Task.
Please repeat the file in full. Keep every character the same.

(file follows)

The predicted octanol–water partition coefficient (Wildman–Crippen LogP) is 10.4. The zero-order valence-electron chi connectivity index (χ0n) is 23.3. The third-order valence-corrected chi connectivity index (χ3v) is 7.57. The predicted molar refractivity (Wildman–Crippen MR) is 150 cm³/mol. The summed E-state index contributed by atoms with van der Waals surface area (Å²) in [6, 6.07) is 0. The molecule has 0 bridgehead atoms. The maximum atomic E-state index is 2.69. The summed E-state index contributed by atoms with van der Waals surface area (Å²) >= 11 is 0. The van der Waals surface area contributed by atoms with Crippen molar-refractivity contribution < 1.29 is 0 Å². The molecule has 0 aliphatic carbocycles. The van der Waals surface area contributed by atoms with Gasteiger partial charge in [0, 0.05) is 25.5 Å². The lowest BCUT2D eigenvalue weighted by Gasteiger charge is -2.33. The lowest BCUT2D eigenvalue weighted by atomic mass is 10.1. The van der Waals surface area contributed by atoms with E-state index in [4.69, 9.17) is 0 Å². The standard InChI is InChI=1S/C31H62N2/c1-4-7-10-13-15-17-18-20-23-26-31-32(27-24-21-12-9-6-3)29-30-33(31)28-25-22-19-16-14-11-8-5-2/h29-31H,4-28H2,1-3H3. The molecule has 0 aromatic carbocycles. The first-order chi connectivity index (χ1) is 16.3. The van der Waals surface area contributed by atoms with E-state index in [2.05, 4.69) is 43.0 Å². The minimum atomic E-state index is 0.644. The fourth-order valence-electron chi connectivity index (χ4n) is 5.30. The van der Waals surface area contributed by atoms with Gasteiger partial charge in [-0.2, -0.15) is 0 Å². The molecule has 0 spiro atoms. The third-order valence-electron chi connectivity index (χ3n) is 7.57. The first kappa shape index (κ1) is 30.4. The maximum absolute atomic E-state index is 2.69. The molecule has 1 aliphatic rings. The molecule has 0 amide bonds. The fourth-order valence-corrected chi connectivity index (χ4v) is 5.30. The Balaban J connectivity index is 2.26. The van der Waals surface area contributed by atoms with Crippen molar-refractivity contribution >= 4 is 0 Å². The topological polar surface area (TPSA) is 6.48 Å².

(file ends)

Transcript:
The predicted octanol–water partition coefficient (Wildman–Crippen LogP) is 10.4. The zero-order valence-electron chi connectivity index (χ0n) is 23.3. The third-order valence-corrected chi connectivity index (χ3v) is 7.57. The predicted molar refractivity (Wildman–Crippen MR) is 150 cm³/mol. The summed E-state index contributed by atoms with van der Waals surface area (Å²) in [6, 6.07) is 0. The molecule has 0 bridgehead atoms. The maximum atomic E-state index is 2.69. The summed E-state index contributed by atoms with van der Waals surface area (Å²) >= 11 is 0. The van der Waals surface area contributed by atoms with Crippen molar-refractivity contribution < 1.29 is 0 Å². The molecule has 0 aliphatic carbocycles. The van der Waals surface area contributed by atoms with Gasteiger partial charge in [0, 0.05) is 25.5 Å². The lowest BCUT2D eigenvalue weighted by Gasteiger charge is -2.33. The lowest BCUT2D eigenvalue weighted by atomic mass is 10.1. The van der Waals surface area contributed by atoms with E-state index in [4.69, 9.17) is 0 Å². The standard InChI is InChI=1S/C31H62N2/c1-4-7-10-13-15-17-18-20-23-26-31-32(27-24-21-12-9-6-3)29-30-33(31)28-25-22-19-16-14-11-8-5-2/h29-31H,4-28H2,1-3H3. The molecule has 0 aromatic carbocycles. The first-order chi connectivity index (χ1) is 16.3. The van der Waals surface area contributed by atoms with E-state index in [2.05, 4.69) is 43.0 Å². The minimum atomic E-state index is 0.644. The fourth-order valence-electron chi connectivity index (χ4n) is 5.30. The van der Waals surface area contributed by atoms with Gasteiger partial charge in [-0.2, -0.15) is 0 Å². The molecule has 0 spiro atoms. The third-order valence-electron chi connectivity index (χ3n) is 7.57. The first kappa shape index (κ1) is 30.4. The maximum absolute atomic E-state index is 2.69. The molecule has 1 aliphatic rings. The molecule has 0 amide bonds. The fourth-order valence-corrected chi connectivity index (χ4v) is 5.30. The Balaban J connectivity index is 2.26. The van der Waals surface area contributed by atoms with Crippen molar-refractivity contribution >= 4 is 0 Å². The topological polar surface area (TPSA) is 6.48 Å².